Are you protecting yourself from your dreams?

In a writer’s coaching session with one of my clients the other day, we discovered that she was holding herself back from what she truly wanted with her creative work because she was afraid of being disappointed if it didn’t come true.

Does that sound familiar to you?

So many of us, myself included (!), tend to vacillate between wild dreams of incredible success and being afraid to admit to what we truly want for fear that we won’t get it.

We even hold ourselves back from knowing what we want, as if staying confused will keep us safe.

Lessons from little tots

The other day on the way to preschool, my son tripped, fell flat on his hands, and dropped his toys. After he stopped crying and we had a good hug, he said to me, “I was running too fast and I threw my toys.”

I thought about that for a minute and responded, “I don’t think you were running too fast, but sometimes we do trip and fall down.”

I wanted him to know that sometimes, things just go wrong, and we don’t necessarily want to: 1) blame ourselves, or 2) hold back overly from enjoying life because “something might happen”.

Making decisions to protect ourselves

We have all had experiences in our lives where we reach for what we want and don’t get it.

In our disappointment, we make decisions to protect ourselves from even wanting it in the first place, so we won’t get hurt again. We decide that it’s safer to aim low than to proclaim our dreams and be embarrassed when we don’t get them.

I’ve run into this with my creative work and my coaching work — setting my sights high, only to have it all come crashing down, and then deciding it’s not worth pursuing anymore.

In fact, I can’t tell you how many times I’ve given up on my creativity over the years to protect myself, like the time I dropped out after ONE DAY in art school because another student ridiculed my work, or how I decided not to be a writer when I was a kid because my parents told me I couldn’t make enough money that way.

What’s the right lesson here?

So while it’s true that we might be disappointed and sometimes we do aim higher than we achieve, is the right lesson to learn NOT to aim high? Is it truly better to be “realistic“?

I think we have to ask ourselves which risk is bigger. Is it the risk of playing small and holding back, never quite going for what you want most? Or is it the risk of going for it, maybe falling hard, but possibly grasping that star you’re reaching for?”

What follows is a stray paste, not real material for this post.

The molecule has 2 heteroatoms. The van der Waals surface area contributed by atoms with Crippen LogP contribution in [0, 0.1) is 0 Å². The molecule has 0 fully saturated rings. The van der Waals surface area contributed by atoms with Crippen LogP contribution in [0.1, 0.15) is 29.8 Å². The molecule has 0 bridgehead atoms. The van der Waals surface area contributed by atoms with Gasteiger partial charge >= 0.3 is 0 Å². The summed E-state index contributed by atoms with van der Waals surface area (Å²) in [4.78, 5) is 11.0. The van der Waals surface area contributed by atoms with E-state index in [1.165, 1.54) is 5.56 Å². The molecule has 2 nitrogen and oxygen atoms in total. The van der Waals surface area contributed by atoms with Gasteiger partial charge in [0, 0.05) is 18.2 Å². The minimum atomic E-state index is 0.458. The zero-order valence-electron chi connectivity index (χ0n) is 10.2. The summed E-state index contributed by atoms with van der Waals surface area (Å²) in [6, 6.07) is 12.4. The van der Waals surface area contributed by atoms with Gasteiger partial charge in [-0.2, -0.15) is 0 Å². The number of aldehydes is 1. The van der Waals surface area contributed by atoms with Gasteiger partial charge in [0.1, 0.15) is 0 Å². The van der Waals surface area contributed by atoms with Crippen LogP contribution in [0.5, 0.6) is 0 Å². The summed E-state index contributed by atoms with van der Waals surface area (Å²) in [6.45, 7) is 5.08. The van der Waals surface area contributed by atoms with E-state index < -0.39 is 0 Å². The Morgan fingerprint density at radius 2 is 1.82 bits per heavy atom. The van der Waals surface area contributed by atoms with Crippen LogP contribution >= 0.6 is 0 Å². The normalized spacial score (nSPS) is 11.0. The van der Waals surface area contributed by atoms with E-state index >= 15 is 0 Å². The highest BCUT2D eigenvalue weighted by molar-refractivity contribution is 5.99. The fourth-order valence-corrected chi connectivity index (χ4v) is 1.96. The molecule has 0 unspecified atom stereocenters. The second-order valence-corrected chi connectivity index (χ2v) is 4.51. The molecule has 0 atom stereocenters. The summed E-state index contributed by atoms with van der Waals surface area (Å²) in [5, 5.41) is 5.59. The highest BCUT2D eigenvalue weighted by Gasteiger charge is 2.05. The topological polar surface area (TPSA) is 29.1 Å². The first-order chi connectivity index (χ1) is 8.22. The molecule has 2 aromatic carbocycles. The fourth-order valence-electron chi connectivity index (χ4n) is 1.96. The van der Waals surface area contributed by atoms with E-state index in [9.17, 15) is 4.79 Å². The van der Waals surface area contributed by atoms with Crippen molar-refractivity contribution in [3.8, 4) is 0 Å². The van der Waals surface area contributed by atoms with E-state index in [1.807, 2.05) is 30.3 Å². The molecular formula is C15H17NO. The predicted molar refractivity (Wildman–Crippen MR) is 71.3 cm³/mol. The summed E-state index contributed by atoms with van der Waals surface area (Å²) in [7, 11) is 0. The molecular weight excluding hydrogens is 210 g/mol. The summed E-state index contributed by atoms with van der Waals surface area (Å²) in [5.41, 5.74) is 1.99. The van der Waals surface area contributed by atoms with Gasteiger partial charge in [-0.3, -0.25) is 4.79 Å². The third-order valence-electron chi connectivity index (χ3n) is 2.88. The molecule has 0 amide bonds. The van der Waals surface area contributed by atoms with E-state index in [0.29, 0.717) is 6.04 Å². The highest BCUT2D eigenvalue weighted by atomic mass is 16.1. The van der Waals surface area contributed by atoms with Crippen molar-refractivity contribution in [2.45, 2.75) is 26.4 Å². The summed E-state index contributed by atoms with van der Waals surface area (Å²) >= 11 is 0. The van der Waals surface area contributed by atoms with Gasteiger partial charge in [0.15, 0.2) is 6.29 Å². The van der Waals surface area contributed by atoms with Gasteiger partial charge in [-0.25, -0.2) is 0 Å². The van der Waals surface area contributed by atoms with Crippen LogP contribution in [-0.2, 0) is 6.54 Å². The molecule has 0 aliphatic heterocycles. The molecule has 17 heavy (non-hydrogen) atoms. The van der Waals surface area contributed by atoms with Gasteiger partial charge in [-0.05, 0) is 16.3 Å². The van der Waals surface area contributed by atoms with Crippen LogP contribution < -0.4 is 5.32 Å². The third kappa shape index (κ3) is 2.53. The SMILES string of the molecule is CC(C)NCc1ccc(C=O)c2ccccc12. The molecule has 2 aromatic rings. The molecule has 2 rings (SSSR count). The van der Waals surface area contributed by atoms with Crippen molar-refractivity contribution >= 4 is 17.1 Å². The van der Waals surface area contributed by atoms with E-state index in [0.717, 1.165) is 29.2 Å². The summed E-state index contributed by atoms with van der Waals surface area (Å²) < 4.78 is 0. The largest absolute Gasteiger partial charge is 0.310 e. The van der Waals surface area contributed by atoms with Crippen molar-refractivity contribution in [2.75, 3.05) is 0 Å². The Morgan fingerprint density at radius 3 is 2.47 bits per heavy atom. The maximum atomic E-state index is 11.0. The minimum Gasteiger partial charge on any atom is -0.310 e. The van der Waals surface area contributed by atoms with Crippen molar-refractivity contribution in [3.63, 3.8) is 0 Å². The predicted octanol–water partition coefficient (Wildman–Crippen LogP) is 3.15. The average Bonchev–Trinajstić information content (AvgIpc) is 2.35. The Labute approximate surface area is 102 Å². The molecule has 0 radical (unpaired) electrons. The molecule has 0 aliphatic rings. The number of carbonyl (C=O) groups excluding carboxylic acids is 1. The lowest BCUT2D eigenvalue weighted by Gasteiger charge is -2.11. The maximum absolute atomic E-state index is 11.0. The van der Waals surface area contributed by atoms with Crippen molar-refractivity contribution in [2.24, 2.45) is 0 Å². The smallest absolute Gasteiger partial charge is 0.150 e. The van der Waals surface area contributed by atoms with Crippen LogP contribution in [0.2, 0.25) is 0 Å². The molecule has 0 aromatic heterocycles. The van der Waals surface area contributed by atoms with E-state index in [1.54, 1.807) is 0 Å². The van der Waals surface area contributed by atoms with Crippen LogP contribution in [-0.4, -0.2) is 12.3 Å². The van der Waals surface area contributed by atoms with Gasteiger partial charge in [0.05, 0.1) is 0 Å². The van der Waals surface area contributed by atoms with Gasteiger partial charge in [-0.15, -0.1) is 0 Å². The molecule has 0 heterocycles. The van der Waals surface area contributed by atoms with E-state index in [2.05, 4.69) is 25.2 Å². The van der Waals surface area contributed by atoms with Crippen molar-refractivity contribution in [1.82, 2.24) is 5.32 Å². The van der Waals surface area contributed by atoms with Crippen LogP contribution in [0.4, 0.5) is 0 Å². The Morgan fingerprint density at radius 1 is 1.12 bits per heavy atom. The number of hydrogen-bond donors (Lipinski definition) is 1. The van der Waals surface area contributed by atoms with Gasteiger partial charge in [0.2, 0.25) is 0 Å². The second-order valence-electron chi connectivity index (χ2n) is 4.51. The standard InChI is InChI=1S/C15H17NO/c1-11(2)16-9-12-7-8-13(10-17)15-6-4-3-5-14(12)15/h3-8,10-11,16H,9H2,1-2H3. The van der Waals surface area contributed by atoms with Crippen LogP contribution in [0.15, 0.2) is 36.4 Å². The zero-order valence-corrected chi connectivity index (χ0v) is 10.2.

Let’s all agree to admit what it is we truly want, and to say to ourselves, “I’m going to give this dream the respect it deserves, and play full out to get it. After all, it’s something I truly, deeply want.

What’s your dream?

What’s your big dream? Tell us about it in the comments.

Here’s my dream: To have my writing be paid, published and/or produced.

For the sake of further exploration, next week I’ll write about doing things for the joy of them, even if they don’t “happen” the way we want them too. :)

Warmly,

 Jenna

 

Comments

  1. My dream is to succesfully recover many medium to larger sized businesses and thus prevent a lot of bankruptcies, subsequently saving jobs.

  2. I think it’s important to remember that when we dream of success for our writing, or whatever our individual artistic medium happens to be, we ARE dreaming big–which is to say, we’re not asking for something that simply comes through hard work, or dedication. Other factors, factors over which we have little control, play a large part in our eventual success (or lack thereof). I have been guilty of this oversight many times, and have also retreated into my cocoon for fear of additional pain and rejection. We all need to remember that the goal we’re all striving to attain IS BIG–and will, by virtue of that fact, require more from us than we have ever had to give.

    • John, That’s beautiful and brilliant. Thank you for sharing it with us. I agree, we ARE dreaming big and there are forces beyond our control that play a part. All we can really do is show up with our whole hearts, engage fully with our art, and enjoy the ride. Thanks for commenting.

  3. Jenna, I have to say that this post really hit home. This is so true for me, “holding herself back from what she truly wanted with her creative work because she was afraid of being disappointed if it didn’t come true.” Thank goodness a little distance has allowed me to take “disappointment” not so personally, and as John said, recognize what I’m trying to do IS big.

    I know in our work together we use the words “I intend…” and when I put it instead as “I dream…” it takes on an even different feel.

    My dream is to radically transform corporations’ view of employees to have reverence for the precious human resources they are.

    • Yow, Mary! AWESOME. You’re right, it does take on an even different feel…and I really love it. It’s very powerful and profound. I’m so glad this hit home for you. Isn’t it interesting what we’ll do to protect ourselves, even when it means giving up or holding back on our dreams? I do it too. Let’s change that! xoxo

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